We have compared the three-dimensional (3D) morphology of stubby and spiny neurons derived from the human small intestine. After immunohistochemical triple staining for leu-enkephalin (ENK), vasoactive intestinal peptide (VIP) and neurofilament (NF), neurons were selected and scanned based on their immunoreactivity, whether ENK (stubby) or VIP (spiny). For the 3D reconstruction, we focused on confocal data pre-processing with intensity drop correction, non-blind deconvolution, an additional compression procedure in z-direction, and optimizing segmentation reliability. 3D Slicer software enabled a semi-automated segmentation based on an objective threshold (interrater and intrarater reliability, both 0.99). We found that most dendrites of stubby neurons emerged only from the somal circumference, whereas in spiny neurons, they also emerged from the luminal somal surface. In most neurons, the nucleus was positioned abluminally in its soma. The volumes of spiny neurons were significantly larger than those of stubby neurons (total mean of stubbies 806 +/- 128 mum(3), of spinies 2,316 +/- 545 mum(3)), and spiny neurons had more dendrites (26.3 vs. 11.3). The ratios of somal versus dendritic volumes were 1:1.2 in spiny and 1:0.3 in stubby neurons. In conclusion, 3D reconstruction revealed new differences between stubby and spiny neurons and allowed estimations of volumetric data of these neuron populations.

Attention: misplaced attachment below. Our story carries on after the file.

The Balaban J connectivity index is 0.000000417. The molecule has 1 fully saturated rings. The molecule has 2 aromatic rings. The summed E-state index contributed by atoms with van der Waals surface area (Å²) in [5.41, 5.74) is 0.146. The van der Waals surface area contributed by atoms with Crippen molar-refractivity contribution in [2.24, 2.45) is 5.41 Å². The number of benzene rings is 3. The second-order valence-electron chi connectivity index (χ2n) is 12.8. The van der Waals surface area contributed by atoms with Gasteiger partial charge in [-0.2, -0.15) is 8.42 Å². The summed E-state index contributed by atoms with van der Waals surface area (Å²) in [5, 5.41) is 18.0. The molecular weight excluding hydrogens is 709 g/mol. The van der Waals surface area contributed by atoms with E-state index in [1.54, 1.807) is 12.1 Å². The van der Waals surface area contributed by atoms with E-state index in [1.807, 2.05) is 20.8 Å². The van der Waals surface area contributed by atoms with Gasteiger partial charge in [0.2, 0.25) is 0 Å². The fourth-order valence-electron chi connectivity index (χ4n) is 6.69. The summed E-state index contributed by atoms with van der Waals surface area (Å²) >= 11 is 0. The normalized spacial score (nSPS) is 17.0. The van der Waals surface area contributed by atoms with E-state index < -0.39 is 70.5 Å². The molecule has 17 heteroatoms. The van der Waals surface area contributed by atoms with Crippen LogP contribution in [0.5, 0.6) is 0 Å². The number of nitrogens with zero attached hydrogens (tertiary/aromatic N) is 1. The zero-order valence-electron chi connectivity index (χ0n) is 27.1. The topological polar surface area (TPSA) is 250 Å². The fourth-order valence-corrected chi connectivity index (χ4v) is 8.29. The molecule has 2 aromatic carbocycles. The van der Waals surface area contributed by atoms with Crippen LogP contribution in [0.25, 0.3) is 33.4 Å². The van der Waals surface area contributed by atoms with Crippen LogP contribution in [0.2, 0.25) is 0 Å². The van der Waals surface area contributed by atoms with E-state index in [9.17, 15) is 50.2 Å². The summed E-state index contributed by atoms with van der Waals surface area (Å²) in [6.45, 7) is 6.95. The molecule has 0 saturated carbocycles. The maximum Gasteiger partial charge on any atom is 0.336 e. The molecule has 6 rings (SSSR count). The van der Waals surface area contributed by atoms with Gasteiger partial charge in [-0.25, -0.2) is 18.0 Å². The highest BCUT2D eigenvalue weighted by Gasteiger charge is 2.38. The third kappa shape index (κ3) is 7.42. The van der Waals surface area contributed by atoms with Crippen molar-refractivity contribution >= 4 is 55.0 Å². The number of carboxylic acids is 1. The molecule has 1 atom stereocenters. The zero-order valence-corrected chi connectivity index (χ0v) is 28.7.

Accurate fluid mechanics models are important tools for predicting the flow field in the carotid artery bifurcation and for understanding the relationship between hemodynamics and the initiation and progression of atherosclerosis. Clinical imaging modalities can be used to obtain geometry and blood flow data for developing subject-specific human carotid artery bifurcation models. We developed subject-specific computational fluid dynamics models of the human carotid bifurcation from magnetic resonance (MR) geometry data and phase contrast MR velocity data measured in vivo. Two simulations were conducted with identical geometry, flow rates, and fluid parameters: (1) Simulation 1 used in vivo measured velocity distributions as time-varying boundary conditions and (2) Simulation 2 used idealized fully-developed velocity profiles as boundary conditions. The position and extent of negative axial velocity regions (NAVRs) vary between the two simulations at any given point in time, and these regions vary temporally within each simulation. The combination of inlet velocity boundary conditions, geometry, and flow waveforms influences NAVRs. In particular, the combination of flow division and the location of the velocity peak with respect to individual carotid geometry landmarks (bifurcation apex position and the departure angle of the internal carotid) influences the size and location of these reversed flow zones. Average axial wall shear stress (WSS) distributions are qualitatively similar for the two simulations; however, instantaneous WSS values vary with the choice of velocity boundary conditions. By developing subject-specific simulations from in vivo measured geometry and flow data and varying the velocity boundary conditions in otherwise identical models, we isolated the effects of measured versus idealized velocity distributions on blood flow patterns. Choice of velocity distributions at boundary conditions is shown to influence pathophysiologically relevant flow patterns in the human carotid bifurcation. Although mean WSS distributions are qualitatively similar for measured and idealized inlet boundary conditions, instantaneous NAVRs differ and warrant imposing in vivo velocity boundary conditions in computational simulations. A simulation based on in vivo measured velocity distributions is preferred for modeling hemodynamics in subject-specific carotid artery bifurcation models when studying atherosclerosis initiation and development.